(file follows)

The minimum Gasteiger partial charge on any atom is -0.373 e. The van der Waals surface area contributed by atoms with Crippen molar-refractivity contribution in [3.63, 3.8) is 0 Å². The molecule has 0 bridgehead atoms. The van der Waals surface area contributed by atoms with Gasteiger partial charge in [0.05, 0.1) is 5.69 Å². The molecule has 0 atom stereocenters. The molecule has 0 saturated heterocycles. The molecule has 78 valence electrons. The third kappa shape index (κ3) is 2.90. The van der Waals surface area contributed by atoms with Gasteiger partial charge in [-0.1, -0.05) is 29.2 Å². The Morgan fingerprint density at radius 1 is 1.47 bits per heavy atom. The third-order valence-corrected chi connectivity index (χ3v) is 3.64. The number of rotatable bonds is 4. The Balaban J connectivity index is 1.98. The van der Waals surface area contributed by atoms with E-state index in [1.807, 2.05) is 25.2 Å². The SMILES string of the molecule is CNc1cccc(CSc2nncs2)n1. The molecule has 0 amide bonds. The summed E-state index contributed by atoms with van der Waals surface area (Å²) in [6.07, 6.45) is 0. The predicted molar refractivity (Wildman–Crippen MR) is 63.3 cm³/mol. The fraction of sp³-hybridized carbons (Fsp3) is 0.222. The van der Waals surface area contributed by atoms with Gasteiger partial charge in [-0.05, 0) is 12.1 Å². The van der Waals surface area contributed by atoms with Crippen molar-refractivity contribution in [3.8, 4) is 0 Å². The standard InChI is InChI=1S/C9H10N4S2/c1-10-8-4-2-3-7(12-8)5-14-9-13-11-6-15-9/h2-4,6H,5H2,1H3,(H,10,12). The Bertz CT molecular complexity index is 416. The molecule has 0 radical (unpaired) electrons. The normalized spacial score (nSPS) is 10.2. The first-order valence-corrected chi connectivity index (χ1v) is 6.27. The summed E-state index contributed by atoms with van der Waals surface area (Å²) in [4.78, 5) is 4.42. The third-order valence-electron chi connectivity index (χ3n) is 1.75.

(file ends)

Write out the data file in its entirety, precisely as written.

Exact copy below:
The minimum Gasteiger partial charge on any atom is -0.373 e. The van der Waals surface area contributed by atoms with Crippen molar-refractivity contribution in [3.63, 3.8) is 0 Å². The molecule has 0 bridgehead atoms. The van der Waals surface area contributed by atoms with Gasteiger partial charge in [0.05, 0.1) is 5.69 Å². The molecule has 0 atom stereocenters. The molecule has 0 saturated heterocycles. The molecule has 78 valence electrons. The third kappa shape index (κ3) is 2.90. The van der Waals surface area contributed by atoms with Gasteiger partial charge in [-0.1, -0.05) is 29.2 Å². The Morgan fingerprint density at radius 1 is 1.47 bits per heavy atom. The third-order valence-corrected chi connectivity index (χ3v) is 3.64. The number of rotatable bonds is 4. The Balaban J connectivity index is 1.98. The van der Waals surface area contributed by atoms with E-state index in [1.807, 2.05) is 25.2 Å². The SMILES string of the molecule is CNc1cccc(CSc2nncs2)n1. The molecule has 0 amide bonds. The summed E-state index contributed by atoms with van der Waals surface area (Å²) in [6.07, 6.45) is 0. The predicted molar refractivity (Wildman–Crippen MR) is 63.3 cm³/mol. The fraction of sp³-hybridized carbons (Fsp3) is 0.222. The van der Waals surface area contributed by atoms with Gasteiger partial charge in [-0.05, 0) is 12.1 Å². The van der Waals surface area contributed by atoms with Crippen molar-refractivity contribution in [3.8, 4) is 0 Å². The standard InChI is InChI=1S/C9H10N4S2/c1-10-8-4-2-3-7(12-8)5-14-9-13-11-6-15-9/h2-4,6H,5H2,1H3,(H,10,12). The Bertz CT molecular complexity index is 416. The molecule has 0 radical (unpaired) electrons. The normalized spacial score (nSPS) is 10.2. The first-order valence-corrected chi connectivity index (χ1v) is 6.27. The summed E-state index contributed by atoms with van der Waals surface area (Å²) in [4.78, 5) is 4.42. The third-order valence-electron chi connectivity index (χ3n) is 1.75.